Know your shopping rights: consumer guarantees

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Consumer guarantees became law on 1 January this year. Find out how they can protect you when buying goods or services this Christmas

Many people aren’t aware that since 1 January this year we have had one national set of laws protecting consumers.

That means if you buy a TV in Tasmania or get your fridge fixed in Queensland, you have the same rights as anyone in other states and territories.

The Australian Consumer Law, or ACL, came into effect, ushering in with it a raft of new or clarified requirements for businesses aimed at protecting consumers from unfair business practices and inaccurate or misleading advertising.

The ACL consolidated many state and territory laws into one consistent, national consumer law, which sets out the rights and obligations of businesses – and of consumers.

At this time of year it’s important you know your rights, particularly when it comes to returning faulty or unsatisfactory goods.

That’s where consumer guarantees come in. Consumer guarantees are a set of rights under the ACL that applies to all goods and services.

They apply to products bought new, secondhand and online from 1 January 2011.

In broad terms, consumer guarantees provide that all goods must be of acceptable quality, be fit for the purpose they are intended and match the description given.

Repair facilities and spare parts must be available for a reasonable time, and any warranty made by a supplier or manufacturer must be complied with.

As for services, they must be delivered with due care and skill, and completed within a reasonable time if no set timeframe is agreed.

How do you use them?

If a good or service you purchase is faulty or does not work as intended, you can approach the retailer or manufacturer to obtain a remedy, which  can be a refund, replacement or repair depending on whether the fault (or failure) is considered major or minor.

Major failures for goods are:

  • the item has a problem that would have stopped you from buying it if you had known about it
  • it is unsafe
  • it is significantly different from the sample or description
  • it doesn’t do what the supplier said it would – or what you asked for – and can’t be easily fixed.

In these cases you are entitled to choose how the supplier should fix the problem. However, if you have caused the damage in question, or did not fully explain what you wanted the product to do – or you simply changed your mind – you will not be entitled to a remedy under the consumer guarantees regime.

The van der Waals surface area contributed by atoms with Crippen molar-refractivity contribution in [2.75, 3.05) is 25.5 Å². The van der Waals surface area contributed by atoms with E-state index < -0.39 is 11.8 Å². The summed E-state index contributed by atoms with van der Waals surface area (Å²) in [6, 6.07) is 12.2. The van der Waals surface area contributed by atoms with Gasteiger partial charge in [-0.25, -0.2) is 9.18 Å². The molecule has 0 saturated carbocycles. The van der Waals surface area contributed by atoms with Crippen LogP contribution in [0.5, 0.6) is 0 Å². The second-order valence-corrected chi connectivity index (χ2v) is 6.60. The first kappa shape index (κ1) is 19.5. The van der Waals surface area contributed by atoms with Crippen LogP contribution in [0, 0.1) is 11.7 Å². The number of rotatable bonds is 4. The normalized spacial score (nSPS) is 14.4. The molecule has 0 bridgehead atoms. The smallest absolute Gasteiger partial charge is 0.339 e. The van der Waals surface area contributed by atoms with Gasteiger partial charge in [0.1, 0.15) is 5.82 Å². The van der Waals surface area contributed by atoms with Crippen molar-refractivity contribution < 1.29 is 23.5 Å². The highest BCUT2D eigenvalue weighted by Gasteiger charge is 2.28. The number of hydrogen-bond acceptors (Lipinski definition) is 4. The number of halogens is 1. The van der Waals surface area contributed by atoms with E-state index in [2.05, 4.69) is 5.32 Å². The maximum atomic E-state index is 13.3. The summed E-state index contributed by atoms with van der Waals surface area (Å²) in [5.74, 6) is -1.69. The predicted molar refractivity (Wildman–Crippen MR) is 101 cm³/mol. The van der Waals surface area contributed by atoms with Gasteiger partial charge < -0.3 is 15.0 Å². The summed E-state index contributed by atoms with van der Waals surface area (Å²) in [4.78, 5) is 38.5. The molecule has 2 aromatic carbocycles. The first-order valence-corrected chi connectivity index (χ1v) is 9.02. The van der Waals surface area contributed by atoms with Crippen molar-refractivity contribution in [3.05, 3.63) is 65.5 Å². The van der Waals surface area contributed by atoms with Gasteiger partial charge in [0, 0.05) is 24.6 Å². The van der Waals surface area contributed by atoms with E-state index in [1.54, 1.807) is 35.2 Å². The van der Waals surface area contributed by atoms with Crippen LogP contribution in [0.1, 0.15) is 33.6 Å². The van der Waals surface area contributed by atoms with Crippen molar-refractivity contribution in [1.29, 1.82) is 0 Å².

Warranties and the various entitlements they contain can be confusing. They can also be deceiving.

Generally when you buy personal and household goods you get a manufacturer’s warranty. It’s important to note that thiswarranty applies in addition to – and does not replace – the automatic consumer guarantees.

Many businesses, particularly whitegoods and electronics retailers, also offer extended warranties – at an extra cost.

Any business can offer extra warranties or make promises about their goods and services. However, they must still honour the consumer guarantees.

Put simply, that means a business must fix a problem when a product fails to meet a consumer guarantee, even if you do not have a manufacturer’s warranty or if the goods are out of the period covered by this warranty.

So don’t be misled into thinking you are required to pay for “extra” rights or an “extra” period of protection that you may already have under the guarantees.

It is also important to note that where a business chooses to provide you with a written warranty against defects, it must comply with specific requirements about how it is presented and the information it contains.

This is to ensure you are aware of your rights in relation to the warranty, how long they last for and what you need to do to make a claim.

What the retailer cannot do

Regardless of what they may try to tell you, retailers cannot change, limit or refuse a consumer guarantee.

It is against the law for a seller to tell you that you have to pay for the rights under consumer guarantees, or to do anything that leads you to believe your rights are limited or do not apply.

An example is displaying “no refunds” signs. Signs such as No refund on sale items and No refunds after 30 days imply it is impossible to get a refund under any circumstance – even when there is a major problem with the goods or service. This is simply not the case.

The only “legal” no-refund sign would be a store policy that states refunds are not available if you change your mind.

For further information on consumer guarantees, visit the ACCC website.

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